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UMBILICAL CORD PROLAPSE

RCOG, 2008

Aboubakr Elnashar
Prof . Obs Gyn, Benha University Hospital
Aboubakr Elnashar

Cord prolapse:

Definition

cord through the cervix alongside (occult) or


past the presenting part (overt) in the presence of
ruptured membranes.

Cord presentation:
cord below presenting part with intact membranes

Aboubakr Elnashar

Aboubakr Elnashar

Incidence
Cord prolapse:
0.1% - 0.6%.

Breech presentation:
1%.

Aboubakr Elnashar

Perinatal mortality rate

91/1000.
Prematurity
congenital malformations
birth asphyxia
Asphyxia:
{cord compression and umbilical arterial vasospasm:
preventing venous and arterial blood flow to and from
the fetus}:
hypoxicischaemic encephalopathy and
cerebral palsy.

Aboubakr Elnashar

Risk factors
General
Multiparity
Low birth weight (<2.5 kg)
Prematurity (<37 w)
Fetal congenital anomalies
Breech presentation
Transverse, oblique and unstable
lie
Polyhydramnios
Low-lying placenta, other
abnormal placentation
Unengaged presenting part
Second twin

Procedure related 50%


ARM
Vaginal manipulation of
the fetus with ruptured
membranes
ECV (during procedure)
Internal podalic version
Stabilising induction of
labour
Insertion of uterine
pressure transducer

Aboubakr Elnashar

How:
1. Preventing close application of the presenting
part to the lower part of the uterus and/or pelvic
brim.
2. Rupture of membranes
3. Cord abnormalities: true knots or low content of
Whartons jelly: may alter the turgidity of the cord
4. Fetal hypoxiaacidosis may alter the turgidity of
the cord
Induction of labour with prostaglandins is not
associated with cord prolapse.

Aboubakr Elnashar

Detection of cord presentation antenatally


Routine US:
not sufficiently sensitive or specific:
should not be performed

Aboubakr Elnashar

Prevention of cord prolapse or its effects


1. Admission if
a. Transverse, oblique or unstable lie after 37+6 w
Refused: advise to present quickly if there are signs
of labour or suspicion of membrane rupture
{Inpatient care minimises delays in diagnosis and
management of cord prolapse.
Labour or ruptured membranes in the context of an
abnormal lie is an indication for CS} .
b. Noncephalic presentations and preterm
prelabour rupture of the membranes

Aboubakr Elnashar

3. Avoid ARM if
a. presenting part is mobile.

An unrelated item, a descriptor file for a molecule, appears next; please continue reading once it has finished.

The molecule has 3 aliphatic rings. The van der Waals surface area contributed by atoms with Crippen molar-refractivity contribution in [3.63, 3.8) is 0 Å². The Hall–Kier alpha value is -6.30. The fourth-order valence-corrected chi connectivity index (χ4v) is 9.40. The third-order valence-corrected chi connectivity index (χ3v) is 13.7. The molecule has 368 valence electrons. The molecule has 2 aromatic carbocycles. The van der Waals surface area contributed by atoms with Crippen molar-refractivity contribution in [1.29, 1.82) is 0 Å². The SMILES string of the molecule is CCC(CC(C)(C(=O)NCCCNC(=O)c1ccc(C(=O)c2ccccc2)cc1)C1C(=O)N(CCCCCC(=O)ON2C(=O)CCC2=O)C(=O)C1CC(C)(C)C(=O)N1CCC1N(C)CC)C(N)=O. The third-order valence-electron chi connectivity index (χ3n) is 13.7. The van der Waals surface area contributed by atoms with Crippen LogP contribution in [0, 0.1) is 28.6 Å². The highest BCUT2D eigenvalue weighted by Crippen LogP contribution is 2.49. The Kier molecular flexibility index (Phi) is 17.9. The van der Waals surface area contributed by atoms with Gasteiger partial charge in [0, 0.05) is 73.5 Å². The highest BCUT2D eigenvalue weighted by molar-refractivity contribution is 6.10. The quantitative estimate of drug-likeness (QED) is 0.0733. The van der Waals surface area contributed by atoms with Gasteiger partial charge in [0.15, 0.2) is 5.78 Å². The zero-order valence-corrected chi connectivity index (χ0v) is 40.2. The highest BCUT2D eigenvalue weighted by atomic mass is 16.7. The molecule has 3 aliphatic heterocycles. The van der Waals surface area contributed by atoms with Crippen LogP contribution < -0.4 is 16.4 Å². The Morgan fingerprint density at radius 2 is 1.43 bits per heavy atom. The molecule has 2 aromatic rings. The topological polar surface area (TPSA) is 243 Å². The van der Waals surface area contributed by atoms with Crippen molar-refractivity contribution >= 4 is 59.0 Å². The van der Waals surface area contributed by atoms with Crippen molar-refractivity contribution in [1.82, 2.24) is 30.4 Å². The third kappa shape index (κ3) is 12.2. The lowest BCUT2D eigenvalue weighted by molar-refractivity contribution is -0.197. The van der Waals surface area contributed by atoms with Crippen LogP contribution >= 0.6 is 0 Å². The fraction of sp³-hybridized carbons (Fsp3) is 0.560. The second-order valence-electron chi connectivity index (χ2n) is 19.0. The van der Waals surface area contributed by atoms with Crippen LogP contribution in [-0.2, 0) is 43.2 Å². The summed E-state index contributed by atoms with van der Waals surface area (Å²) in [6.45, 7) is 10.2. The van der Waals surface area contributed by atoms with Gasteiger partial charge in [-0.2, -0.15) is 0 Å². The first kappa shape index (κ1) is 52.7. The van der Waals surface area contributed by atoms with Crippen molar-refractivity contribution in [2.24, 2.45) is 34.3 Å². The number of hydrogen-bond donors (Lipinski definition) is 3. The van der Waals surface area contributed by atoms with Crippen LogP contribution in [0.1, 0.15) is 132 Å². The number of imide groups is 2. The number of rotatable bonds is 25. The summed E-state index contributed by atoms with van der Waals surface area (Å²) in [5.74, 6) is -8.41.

ARM necessary:
performed with arrangements for immediate CS.
Upward pressure on the presenting part should be
kept to a minimum .
b. cord is felt below the presenting part.
4. CS
When cord presentation in established labour

Aboubakr Elnashar

Suspicion of cord prolapse


Abnormal FHR pattern
bradycardia, variable decelerations, prolonged
deceleration
particularly after membrane rupture, spontaneously
or with amniotomy.

Aboubakr Elnashar

Speculum and/or digital vaginal examination should


be performed
1. At preterm gestations when cord prolapse is
suspected.
2. In labour:
after spontaneous rupture of membranes if
risk factors are present or if
CTG abnormalities commence soon thereafter.

No need:
With spontaneous rupture of membranes in the
presence of a normal FHR patterns and the
absence of risk factors for cord prolapse,
liquor is clear.
Aboubakr Elnashar

Do not handle cord too much.


Assess: cervical dilatation

pulsating or not?.
If non pulsating:

Check fetal heart sounds


US: assess heart activity

Aboubakr Elnashar

Initial management of cord prolapse in


hospital
1. Assistance should be immediately called
2. Preparations made for immediate delivery
Manual replacement of the prolapsed cord above
the presenting part to allow continuation of labour is
not recommended.
3. Prevent vasospasm:
minimal handling of loops of cord lying outside the
vagina.

Aboubakr Elnashar

4. Prevent cord compression:


presenting part be elevated either
manually or by
filling the urinary bladder.
kneechest position or
head-down tilt (preferably in left-lateral position).
5. Tocolysis
while preparing for CS if there are
persistent FHR abnormalities after attempts to
prevent compression mechanically and when the
delivery is likely to be delayed.

Aboubakr Elnashar

Aboubakr Elnashar

Swabs soaked in warm saline are wrapped


around the cord: unproven benefit.
Manual elevation:
By inserting a gloved hand or two fingers in the
vagina and pushing the presenting part upwards.
A variation is to remove the hand from the vagina
once the presenting part is above the pelvic brim
and apply continuous suprapubic pressure
upwards.
Excessive displacement may encourage more
cord to prolapse.

Aboubakr Elnashar